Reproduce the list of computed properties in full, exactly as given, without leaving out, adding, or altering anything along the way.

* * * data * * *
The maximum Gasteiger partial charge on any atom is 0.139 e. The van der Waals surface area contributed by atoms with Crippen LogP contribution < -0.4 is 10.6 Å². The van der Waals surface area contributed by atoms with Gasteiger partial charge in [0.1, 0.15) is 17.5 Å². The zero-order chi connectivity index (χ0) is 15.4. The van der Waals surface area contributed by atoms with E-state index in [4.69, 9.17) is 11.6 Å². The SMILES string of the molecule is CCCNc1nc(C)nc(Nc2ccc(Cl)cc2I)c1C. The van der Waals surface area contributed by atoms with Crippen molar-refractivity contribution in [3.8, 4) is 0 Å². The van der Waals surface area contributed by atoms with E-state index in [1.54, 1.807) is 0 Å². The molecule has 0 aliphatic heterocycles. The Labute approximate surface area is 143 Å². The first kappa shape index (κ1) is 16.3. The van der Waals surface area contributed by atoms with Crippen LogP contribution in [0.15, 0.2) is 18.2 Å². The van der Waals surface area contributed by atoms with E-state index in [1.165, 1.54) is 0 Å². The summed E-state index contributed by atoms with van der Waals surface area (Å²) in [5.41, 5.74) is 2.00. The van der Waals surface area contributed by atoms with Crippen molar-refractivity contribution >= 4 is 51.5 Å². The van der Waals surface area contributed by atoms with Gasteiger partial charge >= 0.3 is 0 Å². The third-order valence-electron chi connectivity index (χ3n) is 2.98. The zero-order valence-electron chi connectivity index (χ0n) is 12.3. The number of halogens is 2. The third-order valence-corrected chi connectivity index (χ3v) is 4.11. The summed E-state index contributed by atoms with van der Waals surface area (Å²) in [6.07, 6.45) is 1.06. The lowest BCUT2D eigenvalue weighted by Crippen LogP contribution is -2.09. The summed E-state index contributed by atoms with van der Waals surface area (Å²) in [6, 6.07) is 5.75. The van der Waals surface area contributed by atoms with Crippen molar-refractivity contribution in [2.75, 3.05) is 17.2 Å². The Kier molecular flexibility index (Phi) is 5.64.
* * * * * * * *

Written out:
The maximum Gasteiger partial charge on any atom is 0.139 e. The van der Waals surface area contributed by atoms with Crippen LogP contribution < -0.4 is 10.6 Å². The van der Waals surface area contributed by atoms with Gasteiger partial charge in [0.1, 0.15) is 17.5 Å². The zero-order chi connectivity index (χ0) is 15.4. The van der Waals surface area contributed by atoms with E-state index in [4.69, 9.17) is 11.6 Å². The SMILES string of the molecule is CCCNc1nc(C)nc(Nc2ccc(Cl)cc2I)c1C. The van der Waals surface area contributed by atoms with Crippen molar-refractivity contribution in [3.8, 4) is 0 Å². The van der Waals surface area contributed by atoms with E-state index in [1.54, 1.807) is 0 Å². The molecule has 0 aliphatic heterocycles. The Labute approximate surface area is 143 Å². The first kappa shape index (κ1) is 16.3. The van der Waals surface area contributed by atoms with Crippen LogP contribution in [0.15, 0.2) is 18.2 Å². The van der Waals surface area contributed by atoms with E-state index in [1.165, 1.54) is 0 Å². The summed E-state index contributed by atoms with van der Waals surface area (Å²) in [5.41, 5.74) is 2.00. The van der Waals surface area contributed by atoms with Crippen molar-refractivity contribution >= 4 is 51.5 Å². The van der Waals surface area contributed by atoms with Gasteiger partial charge >= 0.3 is 0 Å². The third-order valence-electron chi connectivity index (χ3n) is 2.98. The zero-order valence-electron chi connectivity index (χ0n) is 12.3. The number of halogens is 2. The third-order valence-corrected chi connectivity index (χ3v) is 4.11. The summed E-state index contributed by atoms with van der Waals surface area (Å²) in [6.07, 6.45) is 1.06. The lowest BCUT2D eigenvalue weighted by Crippen LogP contribution is -2.09. The summed E-state index contributed by atoms with van der Waals surface area (Å²) in [6, 6.07) is 5.75. The van der Waals surface area contributed by atoms with Crippen molar-refractivity contribution in [2.75, 3.05) is 17.2 Å². The Kier molecular flexibility index (Phi) is 5.64.